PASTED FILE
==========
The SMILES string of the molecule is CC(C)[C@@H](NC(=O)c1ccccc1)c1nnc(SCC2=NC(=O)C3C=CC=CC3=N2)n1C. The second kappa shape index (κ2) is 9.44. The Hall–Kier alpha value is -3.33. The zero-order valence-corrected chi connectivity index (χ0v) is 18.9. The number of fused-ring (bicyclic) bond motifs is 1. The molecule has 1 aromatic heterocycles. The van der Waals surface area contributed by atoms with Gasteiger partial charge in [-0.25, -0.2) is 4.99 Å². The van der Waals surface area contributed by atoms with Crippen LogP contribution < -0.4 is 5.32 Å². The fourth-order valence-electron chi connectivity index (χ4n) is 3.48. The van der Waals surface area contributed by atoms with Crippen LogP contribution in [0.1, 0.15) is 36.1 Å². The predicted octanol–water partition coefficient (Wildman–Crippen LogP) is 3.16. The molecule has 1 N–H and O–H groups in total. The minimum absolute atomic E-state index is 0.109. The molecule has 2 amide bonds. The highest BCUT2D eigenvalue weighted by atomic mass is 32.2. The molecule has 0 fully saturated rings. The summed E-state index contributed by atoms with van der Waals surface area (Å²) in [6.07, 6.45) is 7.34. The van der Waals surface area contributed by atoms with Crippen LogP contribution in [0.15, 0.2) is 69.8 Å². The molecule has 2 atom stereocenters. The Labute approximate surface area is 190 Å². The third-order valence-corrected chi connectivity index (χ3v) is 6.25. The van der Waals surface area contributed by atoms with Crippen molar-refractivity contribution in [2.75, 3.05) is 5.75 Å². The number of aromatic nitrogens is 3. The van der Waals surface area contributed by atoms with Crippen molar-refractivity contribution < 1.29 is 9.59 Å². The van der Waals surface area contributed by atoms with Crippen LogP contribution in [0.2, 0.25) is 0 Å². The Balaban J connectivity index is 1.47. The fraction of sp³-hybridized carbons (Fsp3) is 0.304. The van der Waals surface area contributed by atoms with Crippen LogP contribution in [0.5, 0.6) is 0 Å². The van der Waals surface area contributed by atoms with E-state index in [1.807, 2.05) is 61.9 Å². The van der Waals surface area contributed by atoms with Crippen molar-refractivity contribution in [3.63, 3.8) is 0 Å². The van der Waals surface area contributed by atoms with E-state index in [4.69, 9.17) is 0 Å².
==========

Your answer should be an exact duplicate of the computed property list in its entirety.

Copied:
The SMILES string of the molecule is CC(C)[C@@H](NC(=O)c1ccccc1)c1nnc(SCC2=NC(=O)C3C=CC=CC3=N2)n1C. The second kappa shape index (κ2) is 9.44. The Hall–Kier alpha value is -3.33. The zero-order valence-corrected chi connectivity index (χ0v) is 18.9. The number of fused-ring (bicyclic) bond motifs is 1. The molecule has 1 aromatic heterocycles. The van der Waals surface area contributed by atoms with Gasteiger partial charge in [-0.25, -0.2) is 4.99 Å². The van der Waals surface area contributed by atoms with Crippen LogP contribution < -0.4 is 5.32 Å². The fourth-order valence-electron chi connectivity index (χ4n) is 3.48. The van der Waals surface area contributed by atoms with Crippen LogP contribution in [0.1, 0.15) is 36.1 Å². The predicted octanol–water partition coefficient (Wildman–Crippen LogP) is 3.16. The molecule has 1 N–H and O–H groups in total. The minimum absolute atomic E-state index is 0.109. The molecule has 2 amide bonds. The highest BCUT2D eigenvalue weighted by atomic mass is 32.2. The molecule has 0 fully saturated rings. The summed E-state index contributed by atoms with van der Waals surface area (Å²) in [6.07, 6.45) is 7.34. The van der Waals surface area contributed by atoms with Crippen LogP contribution in [0.15, 0.2) is 69.8 Å². The molecule has 2 atom stereocenters. The Labute approximate surface area is 190 Å². The third-order valence-corrected chi connectivity index (χ3v) is 6.25. The van der Waals surface area contributed by atoms with Crippen molar-refractivity contribution in [2.75, 3.05) is 5.75 Å². The number of aromatic nitrogens is 3. The van der Waals surface area contributed by atoms with Crippen molar-refractivity contribution < 1.29 is 9.59 Å². The van der Waals surface area contributed by atoms with Crippen LogP contribution in [0.2, 0.25) is 0 Å². The Balaban J connectivity index is 1.47. The fraction of sp³-hybridized carbons (Fsp3) is 0.304. The van der Waals surface area contributed by atoms with Crippen LogP contribution in [0.5, 0.6) is 0 Å². The van der Waals surface area contributed by atoms with E-state index in [1.807, 2.05) is 61.9 Å². The van der Waals surface area contributed by atoms with Crippen molar-refractivity contribution in [3.63, 3.8) is 0 Å². The van der Waals surface area contributed by atoms with E-state index in [4.69, 9.17) is 0 Å².